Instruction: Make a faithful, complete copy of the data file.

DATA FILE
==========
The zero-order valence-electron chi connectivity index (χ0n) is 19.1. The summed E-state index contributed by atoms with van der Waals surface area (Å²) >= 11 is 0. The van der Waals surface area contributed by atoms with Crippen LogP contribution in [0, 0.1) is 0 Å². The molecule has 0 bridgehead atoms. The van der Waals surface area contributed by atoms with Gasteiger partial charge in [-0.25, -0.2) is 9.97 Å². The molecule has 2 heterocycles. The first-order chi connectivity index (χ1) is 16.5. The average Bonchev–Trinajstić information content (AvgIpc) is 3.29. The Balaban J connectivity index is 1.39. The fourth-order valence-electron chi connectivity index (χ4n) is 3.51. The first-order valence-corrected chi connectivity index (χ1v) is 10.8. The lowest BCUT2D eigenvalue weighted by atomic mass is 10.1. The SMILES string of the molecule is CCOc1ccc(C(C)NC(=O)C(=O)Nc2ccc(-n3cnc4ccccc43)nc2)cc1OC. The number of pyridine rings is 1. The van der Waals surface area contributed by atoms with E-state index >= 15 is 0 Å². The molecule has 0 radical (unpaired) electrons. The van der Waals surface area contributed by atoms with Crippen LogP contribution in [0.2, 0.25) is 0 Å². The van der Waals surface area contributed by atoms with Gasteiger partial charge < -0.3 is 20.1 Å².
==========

The zero-order valence-electron chi connectivity index (χ0n) is 19.1. The summed E-state index contributed by atoms with van der Waals surface area (Å²) >= 11 is 0. The van der Waals surface area contributed by atoms with Crippen LogP contribution in [0, 0.1) is 0 Å². The molecule has 0 bridgehead atoms. The van der Waals surface area contributed by atoms with Gasteiger partial charge in [-0.25, -0.2) is 9.97 Å². The molecule has 2 heterocycles. The first-order chi connectivity index (χ1) is 16.5. The average Bonchev–Trinajstić information content (AvgIpc) is 3.29. The Balaban J connectivity index is 1.39. The fourth-order valence-electron chi connectivity index (χ4n) is 3.51. The first-order valence-corrected chi connectivity index (χ1v) is 10.8. The lowest BCUT2D eigenvalue weighted by atomic mass is 10.1. The SMILES string of the molecule is CCOc1ccc(C(C)NC(=O)C(=O)Nc2ccc(-n3cnc4ccccc43)nc2)cc1OC. The number of pyridine rings is 1. The van der Waals surface area contributed by atoms with E-state index >= 15 is 0 Å². The molecule has 0 radical (unpaired) electrons. The van der Waals surface area contributed by atoms with Crippen LogP contribution in [0.2, 0.25) is 0 Å². The van der Waals surface area contributed by atoms with Gasteiger partial charge < -0.3 is 20.1 Å².